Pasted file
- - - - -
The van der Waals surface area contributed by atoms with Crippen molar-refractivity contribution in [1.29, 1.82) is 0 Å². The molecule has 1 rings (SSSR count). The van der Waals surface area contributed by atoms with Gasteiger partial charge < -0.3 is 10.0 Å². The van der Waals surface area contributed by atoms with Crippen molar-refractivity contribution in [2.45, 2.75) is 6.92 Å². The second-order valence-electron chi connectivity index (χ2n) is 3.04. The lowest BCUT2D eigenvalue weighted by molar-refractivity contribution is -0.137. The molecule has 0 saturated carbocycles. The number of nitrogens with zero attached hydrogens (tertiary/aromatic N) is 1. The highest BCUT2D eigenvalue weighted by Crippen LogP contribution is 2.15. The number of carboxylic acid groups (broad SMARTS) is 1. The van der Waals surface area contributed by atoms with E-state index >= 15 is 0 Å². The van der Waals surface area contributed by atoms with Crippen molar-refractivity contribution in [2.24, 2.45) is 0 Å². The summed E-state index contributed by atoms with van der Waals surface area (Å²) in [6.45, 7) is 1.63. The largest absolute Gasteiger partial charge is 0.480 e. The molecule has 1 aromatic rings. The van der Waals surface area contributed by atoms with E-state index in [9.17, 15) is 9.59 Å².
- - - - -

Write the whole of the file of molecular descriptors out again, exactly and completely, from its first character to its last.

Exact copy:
The van der Waals surface area contributed by atoms with Crippen molar-refractivity contribution in [1.29, 1.82) is 0 Å². The molecule has 1 rings (SSSR count). The van der Waals surface area contributed by atoms with Gasteiger partial charge < -0.3 is 10.0 Å². The van der Waals surface area contributed by atoms with Crippen molar-refractivity contribution in [2.45, 2.75) is 6.92 Å². The second-order valence-electron chi connectivity index (χ2n) is 3.04. The lowest BCUT2D eigenvalue weighted by molar-refractivity contribution is -0.137. The molecule has 0 saturated carbocycles. The number of nitrogens with zero attached hydrogens (tertiary/aromatic N) is 1. The highest BCUT2D eigenvalue weighted by Crippen LogP contribution is 2.15. The number of carboxylic acid groups (broad SMARTS) is 1. The van der Waals surface area contributed by atoms with E-state index >= 15 is 0 Å². The van der Waals surface area contributed by atoms with Crippen molar-refractivity contribution in [2.24, 2.45) is 0 Å². The summed E-state index contributed by atoms with van der Waals surface area (Å²) in [6.45, 7) is 1.63. The largest absolute Gasteiger partial charge is 0.480 e. The molecule has 1 aromatic rings. The van der Waals surface area contributed by atoms with E-state index in [9.17, 15) is 9.59 Å².